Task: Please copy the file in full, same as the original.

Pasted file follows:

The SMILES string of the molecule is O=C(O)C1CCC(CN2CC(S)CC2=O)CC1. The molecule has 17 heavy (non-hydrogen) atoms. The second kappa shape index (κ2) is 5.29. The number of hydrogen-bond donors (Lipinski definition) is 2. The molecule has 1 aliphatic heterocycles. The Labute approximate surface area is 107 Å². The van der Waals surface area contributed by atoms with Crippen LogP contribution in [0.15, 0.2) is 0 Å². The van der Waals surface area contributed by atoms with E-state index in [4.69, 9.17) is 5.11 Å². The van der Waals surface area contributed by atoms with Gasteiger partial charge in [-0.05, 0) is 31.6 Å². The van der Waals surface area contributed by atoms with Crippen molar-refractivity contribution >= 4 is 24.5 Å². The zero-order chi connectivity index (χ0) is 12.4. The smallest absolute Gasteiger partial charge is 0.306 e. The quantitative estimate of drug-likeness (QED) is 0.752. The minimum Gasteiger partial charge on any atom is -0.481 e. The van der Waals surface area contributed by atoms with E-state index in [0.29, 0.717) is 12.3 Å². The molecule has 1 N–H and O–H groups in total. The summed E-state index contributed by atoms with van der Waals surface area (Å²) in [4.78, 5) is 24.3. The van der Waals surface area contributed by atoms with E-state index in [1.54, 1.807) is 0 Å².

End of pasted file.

The SMILES string of the molecule is O=C(O)C1CCC(CN2CC(S)CC2=O)CC1. The molecule has 17 heavy (non-hydrogen) atoms. The second kappa shape index (κ2) is 5.29. The number of hydrogen-bond donors (Lipinski definition) is 2. The molecule has 1 aliphatic heterocycles. The Labute approximate surface area is 107 Å². The van der Waals surface area contributed by atoms with Crippen LogP contribution in [0.15, 0.2) is 0 Å². The van der Waals surface area contributed by atoms with E-state index in [4.69, 9.17) is 5.11 Å². The van der Waals surface area contributed by atoms with Gasteiger partial charge in [-0.05, 0) is 31.6 Å². The van der Waals surface area contributed by atoms with Crippen molar-refractivity contribution >= 4 is 24.5 Å². The zero-order chi connectivity index (χ0) is 12.4. The smallest absolute Gasteiger partial charge is 0.306 e. The quantitative estimate of drug-likeness (QED) is 0.752. The minimum Gasteiger partial charge on any atom is -0.481 e. The van der Waals surface area contributed by atoms with E-state index in [0.29, 0.717) is 12.3 Å². The molecule has 1 N–H and O–H groups in total. The summed E-state index contributed by atoms with van der Waals surface area (Å²) in [4.78, 5) is 24.3. The van der Waals surface area contributed by atoms with E-state index in [1.54, 1.807) is 0 Å².